The regional airline industry is being roiled by a pilot shortage that results from simple math: the cost to complete flight-training programs is high, and the entry-level pay at these carriers is low. How the problem gets fixed—which largely means how the bill will be divided and how much trickles down to passengers—is one of the big questions confronting the entire U.S. airline industry. “So far, no one can figure out whose dime it’s going to be done on,” says Dan Akins, an airline consultant and principal with Flightpath Economics.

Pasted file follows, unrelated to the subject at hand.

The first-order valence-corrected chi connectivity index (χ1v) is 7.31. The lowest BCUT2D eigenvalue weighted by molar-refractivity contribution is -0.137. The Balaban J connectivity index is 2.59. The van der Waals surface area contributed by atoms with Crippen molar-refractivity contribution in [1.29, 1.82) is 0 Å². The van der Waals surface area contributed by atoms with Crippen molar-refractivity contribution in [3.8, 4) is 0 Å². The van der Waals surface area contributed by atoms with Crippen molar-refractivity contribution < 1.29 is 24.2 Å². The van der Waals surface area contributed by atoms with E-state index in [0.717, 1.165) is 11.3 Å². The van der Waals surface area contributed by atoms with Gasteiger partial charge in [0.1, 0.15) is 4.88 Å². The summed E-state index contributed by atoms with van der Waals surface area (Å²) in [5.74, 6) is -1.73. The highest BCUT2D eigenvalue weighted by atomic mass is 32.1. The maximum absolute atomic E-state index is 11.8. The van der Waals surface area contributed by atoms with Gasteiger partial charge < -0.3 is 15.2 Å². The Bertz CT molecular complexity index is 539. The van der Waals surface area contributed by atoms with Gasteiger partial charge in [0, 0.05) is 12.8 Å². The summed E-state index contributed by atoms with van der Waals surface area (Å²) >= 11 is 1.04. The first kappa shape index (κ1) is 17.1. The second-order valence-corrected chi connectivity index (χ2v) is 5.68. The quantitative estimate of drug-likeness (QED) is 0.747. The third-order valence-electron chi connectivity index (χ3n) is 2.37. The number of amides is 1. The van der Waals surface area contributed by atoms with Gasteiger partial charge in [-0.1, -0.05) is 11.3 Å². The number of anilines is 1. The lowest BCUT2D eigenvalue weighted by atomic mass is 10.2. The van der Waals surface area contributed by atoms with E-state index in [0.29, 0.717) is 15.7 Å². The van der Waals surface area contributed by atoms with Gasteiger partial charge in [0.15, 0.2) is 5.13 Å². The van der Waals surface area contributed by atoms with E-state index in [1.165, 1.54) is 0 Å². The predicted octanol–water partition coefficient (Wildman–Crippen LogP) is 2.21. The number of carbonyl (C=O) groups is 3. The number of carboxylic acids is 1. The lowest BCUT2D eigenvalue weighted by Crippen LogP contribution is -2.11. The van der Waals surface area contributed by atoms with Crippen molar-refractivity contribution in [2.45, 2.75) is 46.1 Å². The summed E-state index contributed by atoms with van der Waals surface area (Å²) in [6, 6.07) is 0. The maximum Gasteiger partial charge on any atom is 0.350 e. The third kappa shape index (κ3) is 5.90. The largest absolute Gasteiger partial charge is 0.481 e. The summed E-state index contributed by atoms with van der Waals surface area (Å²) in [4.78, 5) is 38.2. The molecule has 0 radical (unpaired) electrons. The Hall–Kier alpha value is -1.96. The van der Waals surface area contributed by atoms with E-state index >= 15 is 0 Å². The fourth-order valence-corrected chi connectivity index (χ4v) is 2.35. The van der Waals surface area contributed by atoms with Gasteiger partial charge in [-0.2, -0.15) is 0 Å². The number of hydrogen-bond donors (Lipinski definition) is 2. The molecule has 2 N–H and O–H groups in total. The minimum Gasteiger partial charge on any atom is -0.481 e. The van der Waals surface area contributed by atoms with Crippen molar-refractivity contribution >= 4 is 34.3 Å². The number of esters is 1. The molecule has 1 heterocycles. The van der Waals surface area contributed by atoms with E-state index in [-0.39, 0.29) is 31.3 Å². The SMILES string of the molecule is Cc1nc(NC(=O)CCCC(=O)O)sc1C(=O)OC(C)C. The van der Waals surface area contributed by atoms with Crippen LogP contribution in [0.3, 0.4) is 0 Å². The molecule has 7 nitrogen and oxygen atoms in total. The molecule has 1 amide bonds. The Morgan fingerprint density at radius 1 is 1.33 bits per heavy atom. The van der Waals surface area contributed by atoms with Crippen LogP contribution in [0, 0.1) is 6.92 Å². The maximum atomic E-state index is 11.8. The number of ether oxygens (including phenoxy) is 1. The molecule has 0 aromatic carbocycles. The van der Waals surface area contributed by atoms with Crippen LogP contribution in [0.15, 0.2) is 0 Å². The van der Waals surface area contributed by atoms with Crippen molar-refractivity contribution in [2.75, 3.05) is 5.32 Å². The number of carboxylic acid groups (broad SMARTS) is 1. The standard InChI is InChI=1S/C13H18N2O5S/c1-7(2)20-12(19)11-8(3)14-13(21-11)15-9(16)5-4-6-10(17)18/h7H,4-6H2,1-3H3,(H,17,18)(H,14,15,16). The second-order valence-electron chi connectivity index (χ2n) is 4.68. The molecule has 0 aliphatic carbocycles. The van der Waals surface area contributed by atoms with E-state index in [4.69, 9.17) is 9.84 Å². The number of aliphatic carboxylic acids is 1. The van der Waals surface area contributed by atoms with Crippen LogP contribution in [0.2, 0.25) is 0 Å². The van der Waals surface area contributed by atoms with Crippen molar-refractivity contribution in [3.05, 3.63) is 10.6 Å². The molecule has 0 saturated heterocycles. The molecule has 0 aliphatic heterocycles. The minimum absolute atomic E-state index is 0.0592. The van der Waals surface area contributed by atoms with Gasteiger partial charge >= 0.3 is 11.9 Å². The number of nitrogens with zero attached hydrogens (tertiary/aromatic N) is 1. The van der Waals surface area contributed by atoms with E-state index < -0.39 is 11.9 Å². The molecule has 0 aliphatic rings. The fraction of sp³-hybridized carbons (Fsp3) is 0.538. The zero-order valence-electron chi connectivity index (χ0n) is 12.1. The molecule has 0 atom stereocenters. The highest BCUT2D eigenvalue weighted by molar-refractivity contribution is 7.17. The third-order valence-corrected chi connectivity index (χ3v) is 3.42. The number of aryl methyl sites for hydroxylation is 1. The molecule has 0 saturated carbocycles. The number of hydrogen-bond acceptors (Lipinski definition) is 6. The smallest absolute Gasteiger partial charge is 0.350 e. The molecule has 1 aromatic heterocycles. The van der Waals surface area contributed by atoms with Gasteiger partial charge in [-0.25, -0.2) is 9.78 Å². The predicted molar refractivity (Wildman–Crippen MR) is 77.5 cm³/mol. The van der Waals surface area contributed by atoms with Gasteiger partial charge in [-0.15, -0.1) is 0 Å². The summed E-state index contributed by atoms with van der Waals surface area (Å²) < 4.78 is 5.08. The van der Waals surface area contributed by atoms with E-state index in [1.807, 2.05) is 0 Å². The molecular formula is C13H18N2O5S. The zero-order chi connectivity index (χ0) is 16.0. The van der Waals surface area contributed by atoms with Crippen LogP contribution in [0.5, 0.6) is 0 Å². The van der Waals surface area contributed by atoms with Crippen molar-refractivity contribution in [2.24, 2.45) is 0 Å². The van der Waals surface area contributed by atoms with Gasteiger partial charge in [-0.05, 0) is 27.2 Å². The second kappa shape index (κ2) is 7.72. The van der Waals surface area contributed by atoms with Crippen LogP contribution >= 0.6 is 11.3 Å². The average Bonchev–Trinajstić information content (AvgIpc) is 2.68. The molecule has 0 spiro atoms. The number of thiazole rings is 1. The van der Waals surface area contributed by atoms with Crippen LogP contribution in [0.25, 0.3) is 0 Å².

For years, the large network airlines have exploited the cost arbitrage between flying their own planes and the far-cheaper rates they could find in a competitive marketplace where regional airlines bid against each other for routes. Under what’s known as “capacity purchase agreements,” the mainline airlines handle ticket sales, scheduling, and jet fuel. The regional carriers staff and operate flights, benefiting from the guaranteed income specified by their contracts. If the regional players keep their costs low, profit margins can be decent.